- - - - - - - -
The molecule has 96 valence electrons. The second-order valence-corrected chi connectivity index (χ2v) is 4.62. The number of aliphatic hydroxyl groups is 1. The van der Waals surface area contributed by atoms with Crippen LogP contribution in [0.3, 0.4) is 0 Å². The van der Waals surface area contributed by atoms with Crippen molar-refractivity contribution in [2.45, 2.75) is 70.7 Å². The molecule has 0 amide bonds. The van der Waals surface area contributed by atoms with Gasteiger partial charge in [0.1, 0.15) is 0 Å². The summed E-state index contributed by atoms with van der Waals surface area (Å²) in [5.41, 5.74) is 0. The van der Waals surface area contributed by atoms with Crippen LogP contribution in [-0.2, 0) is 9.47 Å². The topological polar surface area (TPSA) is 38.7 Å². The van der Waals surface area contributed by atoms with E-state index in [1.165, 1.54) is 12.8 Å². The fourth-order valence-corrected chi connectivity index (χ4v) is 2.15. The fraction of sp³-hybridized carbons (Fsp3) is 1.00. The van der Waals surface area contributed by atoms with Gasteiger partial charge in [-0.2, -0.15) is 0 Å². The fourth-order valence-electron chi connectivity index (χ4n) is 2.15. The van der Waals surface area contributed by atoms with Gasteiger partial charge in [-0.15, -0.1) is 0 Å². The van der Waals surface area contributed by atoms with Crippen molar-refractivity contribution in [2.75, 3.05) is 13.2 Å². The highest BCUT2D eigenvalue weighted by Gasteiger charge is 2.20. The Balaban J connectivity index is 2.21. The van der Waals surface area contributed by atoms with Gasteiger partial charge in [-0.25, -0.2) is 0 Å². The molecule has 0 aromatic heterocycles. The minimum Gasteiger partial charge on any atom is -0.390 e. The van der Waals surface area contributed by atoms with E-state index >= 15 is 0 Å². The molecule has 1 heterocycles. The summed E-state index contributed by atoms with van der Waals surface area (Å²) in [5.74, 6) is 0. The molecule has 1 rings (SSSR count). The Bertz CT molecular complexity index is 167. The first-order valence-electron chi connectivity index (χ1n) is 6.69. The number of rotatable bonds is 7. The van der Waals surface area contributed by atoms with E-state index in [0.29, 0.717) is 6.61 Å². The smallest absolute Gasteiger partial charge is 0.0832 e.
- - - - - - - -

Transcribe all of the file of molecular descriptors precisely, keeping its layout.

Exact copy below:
The molecule has 96 valence electrons. The second-order valence-corrected chi connectivity index (χ2v) is 4.62. The number of aliphatic hydroxyl groups is 1. The van der Waals surface area contributed by atoms with Crippen LogP contribution in [0.3, 0.4) is 0 Å². The van der Waals surface area contributed by atoms with Crippen molar-refractivity contribution in [2.45, 2.75) is 70.7 Å². The molecule has 0 amide bonds. The van der Waals surface area contributed by atoms with Gasteiger partial charge in [0.1, 0.15) is 0 Å². The summed E-state index contributed by atoms with van der Waals surface area (Å²) in [5.41, 5.74) is 0. The van der Waals surface area contributed by atoms with Crippen LogP contribution in [-0.2, 0) is 9.47 Å². The topological polar surface area (TPSA) is 38.7 Å². The van der Waals surface area contributed by atoms with E-state index in [1.165, 1.54) is 12.8 Å². The fourth-order valence-corrected chi connectivity index (χ4v) is 2.15. The fraction of sp³-hybridized carbons (Fsp3) is 1.00. The van der Waals surface area contributed by atoms with Gasteiger partial charge in [-0.2, -0.15) is 0 Å². The fourth-order valence-electron chi connectivity index (χ4n) is 2.15. The van der Waals surface area contributed by atoms with Gasteiger partial charge in [-0.15, -0.1) is 0 Å². The van der Waals surface area contributed by atoms with Crippen molar-refractivity contribution in [2.75, 3.05) is 13.2 Å². The highest BCUT2D eigenvalue weighted by Gasteiger charge is 2.20. The Balaban J connectivity index is 2.21. The van der Waals surface area contributed by atoms with Gasteiger partial charge in [-0.25, -0.2) is 0 Å². The molecule has 0 aromatic heterocycles. The minimum Gasteiger partial charge on any atom is -0.390 e. The van der Waals surface area contributed by atoms with E-state index >= 15 is 0 Å². The molecule has 1 heterocycles. The summed E-state index contributed by atoms with van der Waals surface area (Å²) in [5.74, 6) is 0. The molecule has 1 rings (SSSR count). The Bertz CT molecular complexity index is 167. The first-order valence-electron chi connectivity index (χ1n) is 6.69. The number of rotatable bonds is 7. The van der Waals surface area contributed by atoms with E-state index in [0.29, 0.717) is 6.61 Å². The smallest absolute Gasteiger partial charge is 0.0832 e.